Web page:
News
peopleFrankie Boyle responds to referendum result in characteristically offensive style
Arts and Entertainment
Highs and lows of the cast's careers since 2004
News
news
New Articles
i100... with this review
PROMOTED VIDEO
Have you tried new the Independent Digital Edition apps?
News
ebooksAn unforgettable anthology of contemporary reportage
Latest stories from i100
Have you tried new the Independent Digital Edition apps?
Independent Dating
and  

By clicking 'Search' you
are agreeing to our
Terms of Use.

iJobs Job Widget
iJobs General

Cover Supervisor

£75 - £90 per day + negotiable: Randstad Education Group: Are you a cover supe...

Marketing Manager - Leicestershire - £35,000

£30000 - £35000 per annum: Ashdown Group: Marketing Manager (CIM, B2B, MS Offi...

Marketing Executive (B2B and B2C) - Rugby, Warwickshire

£22000 - £25000 per annum: Ashdown Group: A highly successful organisation wit...

SEN Coordinator + Teacher (SENCO)

£1 per day: Randstad Education Leeds: Job Purpose To work closely with the he...

Day In a Page

Scottish referendum: The Yes vote was the love that dared speak its name, but it was not to be

Despite the result, this is the end of the status quo

Boyd Tonkin on the fall-out from the Scottish referendum
Manolo Blahnik: The high priest of heels talks flats, Englishness, and why he loves Mary Beard

Manolo Blahnik: Flats, Englishness, and Mary Beard

The shoe designer who has been dubbed 'the patron saint of the stiletto'
The Beatles biographer reveals exclusive original manuscripts of some of the best pop songs ever written

Scrambled eggs and LSD

Behind The Beatles' lyrics - thanks to Hunter Davis's original manuscript copies
'Normcore' fashion: Blending in is the new standing out in latest catwalk non-trend

'Normcore': Blending in is the new standing out

Just when fashion was in grave danger of running out of trends, it only went and invented the non-trend. Rebecca Gonsalves investigates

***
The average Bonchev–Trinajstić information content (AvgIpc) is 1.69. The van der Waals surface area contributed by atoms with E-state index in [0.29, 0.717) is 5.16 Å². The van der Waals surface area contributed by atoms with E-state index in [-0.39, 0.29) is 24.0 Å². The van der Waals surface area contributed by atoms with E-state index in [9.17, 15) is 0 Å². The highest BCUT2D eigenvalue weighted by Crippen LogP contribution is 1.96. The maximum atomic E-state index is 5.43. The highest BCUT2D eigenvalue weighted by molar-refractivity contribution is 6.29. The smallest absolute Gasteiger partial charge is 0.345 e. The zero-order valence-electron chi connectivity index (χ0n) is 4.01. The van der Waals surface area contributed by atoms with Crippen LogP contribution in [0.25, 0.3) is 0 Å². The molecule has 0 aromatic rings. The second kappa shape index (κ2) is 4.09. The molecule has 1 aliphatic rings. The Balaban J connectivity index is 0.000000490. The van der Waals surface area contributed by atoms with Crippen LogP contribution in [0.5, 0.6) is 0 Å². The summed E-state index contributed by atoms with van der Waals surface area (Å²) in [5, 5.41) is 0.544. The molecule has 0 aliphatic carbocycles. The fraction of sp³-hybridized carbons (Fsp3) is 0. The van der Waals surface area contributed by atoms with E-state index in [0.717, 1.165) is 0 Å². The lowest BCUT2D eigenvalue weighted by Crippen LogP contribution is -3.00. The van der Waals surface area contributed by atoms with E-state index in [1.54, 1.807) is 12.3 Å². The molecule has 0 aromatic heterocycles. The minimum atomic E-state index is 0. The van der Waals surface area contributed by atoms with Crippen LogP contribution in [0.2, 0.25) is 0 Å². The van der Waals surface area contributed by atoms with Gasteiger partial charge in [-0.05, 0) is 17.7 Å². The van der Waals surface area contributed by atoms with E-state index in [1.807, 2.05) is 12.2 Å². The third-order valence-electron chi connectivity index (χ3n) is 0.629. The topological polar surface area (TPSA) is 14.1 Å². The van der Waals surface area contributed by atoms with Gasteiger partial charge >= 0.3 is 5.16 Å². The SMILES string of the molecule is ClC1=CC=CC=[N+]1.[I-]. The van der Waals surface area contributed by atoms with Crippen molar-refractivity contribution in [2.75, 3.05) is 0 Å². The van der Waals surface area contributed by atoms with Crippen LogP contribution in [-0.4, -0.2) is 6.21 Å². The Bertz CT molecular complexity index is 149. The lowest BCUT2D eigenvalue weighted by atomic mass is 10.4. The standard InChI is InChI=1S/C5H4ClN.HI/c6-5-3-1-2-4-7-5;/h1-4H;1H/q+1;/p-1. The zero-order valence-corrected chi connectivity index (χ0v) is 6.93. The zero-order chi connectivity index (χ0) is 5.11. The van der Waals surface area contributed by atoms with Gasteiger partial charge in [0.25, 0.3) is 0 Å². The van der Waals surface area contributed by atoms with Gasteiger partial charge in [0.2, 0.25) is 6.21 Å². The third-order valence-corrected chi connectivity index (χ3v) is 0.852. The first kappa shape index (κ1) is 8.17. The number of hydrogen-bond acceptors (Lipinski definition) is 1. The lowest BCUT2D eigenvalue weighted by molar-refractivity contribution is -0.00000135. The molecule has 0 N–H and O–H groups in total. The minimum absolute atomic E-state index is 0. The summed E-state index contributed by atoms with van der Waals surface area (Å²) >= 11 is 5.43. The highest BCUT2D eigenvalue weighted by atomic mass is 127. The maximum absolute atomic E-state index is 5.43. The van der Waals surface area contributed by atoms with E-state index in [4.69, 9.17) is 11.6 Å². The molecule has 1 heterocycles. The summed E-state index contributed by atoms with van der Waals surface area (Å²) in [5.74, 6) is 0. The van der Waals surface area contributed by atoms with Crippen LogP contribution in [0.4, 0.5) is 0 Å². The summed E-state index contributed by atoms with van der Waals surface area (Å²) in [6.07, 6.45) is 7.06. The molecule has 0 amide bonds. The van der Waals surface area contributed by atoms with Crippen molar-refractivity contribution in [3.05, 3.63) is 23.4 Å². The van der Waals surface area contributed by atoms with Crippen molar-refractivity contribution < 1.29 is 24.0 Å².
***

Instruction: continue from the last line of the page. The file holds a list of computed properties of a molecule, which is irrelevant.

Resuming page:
Dance’s new leading ladies fight back: How female vocalists are now writing their own hits

New leading ladies of dance fight back

How female vocalists are now writing their own hits
Mystery of the Ground Zero wedding photo

A shot in the dark

Mystery of the wedding photo from Ground Zero
His life, the universe and everything

His life, the universe and everything

New biography sheds light on comic genius of Douglas Adams
Save us from small screen superheroes

Save us from small screen superheroes

Shows like Agents of S.H.I.E.L.D are little more than marketing tools
Reach for the skies

Reach for the skies

From pools to football pitches, rooftop living is looking up
These are the 12 best hotel spas in the UK

12 best hotel spas in the UK

Some hotels go all out on facilities; others stand out for the sheer quality of treatments
These Iranian-controlled Shia militias used to specialise in killing American soldiers. Now they are fighting Isis, backed up by US airstrikes

Widespread fear of Isis is producing strange bedfellows

Iranian-controlled Shia militias that used to kill American soldiers are now fighting Isis, helped by US airstrikes
Topshop goes part Athena poster, part last spring Prada

Topshop goes part Athena poster, part last spring Prada

Shoppers don't come to Topshop for the unique
How to make a Lego masterpiece

How to make a Lego masterpiece

Toy breaks out of the nursery and heads for the gallery
Meet the ‘Endies’ – city dwellers who are too poor to have fun

Meet the ‘Endies’ – city dwellers who are too poor to have fun

Urbanites are cursed with an acronym pointing to Employed but No Disposable Income or Savings
Paisley’s decision to make peace with IRA enemies might remind the Arabs of Sadat

Ian Paisley’s decision to make peace with his IRA enemies

His Save Ulster from Sodomy campaign would surely have been supported by many a Sunni imam